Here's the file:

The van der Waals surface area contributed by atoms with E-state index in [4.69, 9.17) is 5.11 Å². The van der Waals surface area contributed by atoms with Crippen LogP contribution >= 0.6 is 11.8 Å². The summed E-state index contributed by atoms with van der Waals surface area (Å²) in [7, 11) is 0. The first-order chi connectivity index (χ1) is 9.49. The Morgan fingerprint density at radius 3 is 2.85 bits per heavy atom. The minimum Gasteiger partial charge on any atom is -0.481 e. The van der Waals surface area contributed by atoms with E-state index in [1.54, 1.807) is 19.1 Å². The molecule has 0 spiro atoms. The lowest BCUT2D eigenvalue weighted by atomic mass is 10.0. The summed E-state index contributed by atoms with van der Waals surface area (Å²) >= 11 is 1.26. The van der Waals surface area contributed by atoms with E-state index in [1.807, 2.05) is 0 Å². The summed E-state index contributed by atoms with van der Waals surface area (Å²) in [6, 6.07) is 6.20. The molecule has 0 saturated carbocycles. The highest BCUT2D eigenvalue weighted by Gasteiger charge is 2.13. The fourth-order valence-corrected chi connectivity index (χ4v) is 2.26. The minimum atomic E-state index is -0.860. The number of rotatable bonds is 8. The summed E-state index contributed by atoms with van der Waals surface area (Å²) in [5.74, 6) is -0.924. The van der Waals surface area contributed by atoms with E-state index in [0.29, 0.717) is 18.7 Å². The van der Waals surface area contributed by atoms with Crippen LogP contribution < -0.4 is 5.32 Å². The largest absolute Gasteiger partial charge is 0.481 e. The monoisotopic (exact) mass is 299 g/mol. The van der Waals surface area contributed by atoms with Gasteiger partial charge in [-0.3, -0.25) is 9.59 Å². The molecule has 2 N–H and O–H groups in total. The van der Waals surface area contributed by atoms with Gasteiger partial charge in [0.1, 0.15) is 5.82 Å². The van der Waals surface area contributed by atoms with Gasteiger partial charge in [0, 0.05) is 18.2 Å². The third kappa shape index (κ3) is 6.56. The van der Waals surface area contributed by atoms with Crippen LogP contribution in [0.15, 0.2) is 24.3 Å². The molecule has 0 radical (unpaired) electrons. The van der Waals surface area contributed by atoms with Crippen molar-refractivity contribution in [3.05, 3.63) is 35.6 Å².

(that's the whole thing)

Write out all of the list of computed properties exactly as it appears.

The van der Waals surface area contributed by atoms with E-state index in [4.69, 9.17) is 5.11 Å². The van der Waals surface area contributed by atoms with Crippen LogP contribution >= 0.6 is 11.8 Å². The summed E-state index contributed by atoms with van der Waals surface area (Å²) in [7, 11) is 0. The first-order chi connectivity index (χ1) is 9.49. The Morgan fingerprint density at radius 3 is 2.85 bits per heavy atom. The minimum Gasteiger partial charge on any atom is -0.481 e. The van der Waals surface area contributed by atoms with E-state index in [1.54, 1.807) is 19.1 Å². The molecule has 0 spiro atoms. The lowest BCUT2D eigenvalue weighted by atomic mass is 10.0. The summed E-state index contributed by atoms with van der Waals surface area (Å²) >= 11 is 1.26. The van der Waals surface area contributed by atoms with E-state index in [1.807, 2.05) is 0 Å². The summed E-state index contributed by atoms with van der Waals surface area (Å²) in [6, 6.07) is 6.20. The molecule has 0 saturated carbocycles. The highest BCUT2D eigenvalue weighted by Gasteiger charge is 2.13. The fourth-order valence-corrected chi connectivity index (χ4v) is 2.26. The minimum atomic E-state index is -0.860. The number of rotatable bonds is 8. The summed E-state index contributed by atoms with van der Waals surface area (Å²) in [5.74, 6) is -0.924. The van der Waals surface area contributed by atoms with E-state index in [0.29, 0.717) is 18.7 Å². The van der Waals surface area contributed by atoms with Crippen LogP contribution < -0.4 is 5.32 Å². The largest absolute Gasteiger partial charge is 0.481 e. The monoisotopic (exact) mass is 299 g/mol. The van der Waals surface area contributed by atoms with Gasteiger partial charge in [-0.3, -0.25) is 9.59 Å². The molecule has 2 N–H and O–H groups in total. The van der Waals surface area contributed by atoms with Gasteiger partial charge in [0.1, 0.15) is 5.82 Å². The van der Waals surface area contributed by atoms with Gasteiger partial charge in [0, 0.05) is 18.2 Å². The third kappa shape index (κ3) is 6.56. The van der Waals surface area contributed by atoms with Crippen LogP contribution in [0.15, 0.2) is 24.3 Å². The molecule has 0 radical (unpaired) electrons. The van der Waals surface area contributed by atoms with Crippen molar-refractivity contribution in [3.05, 3.63) is 35.6 Å².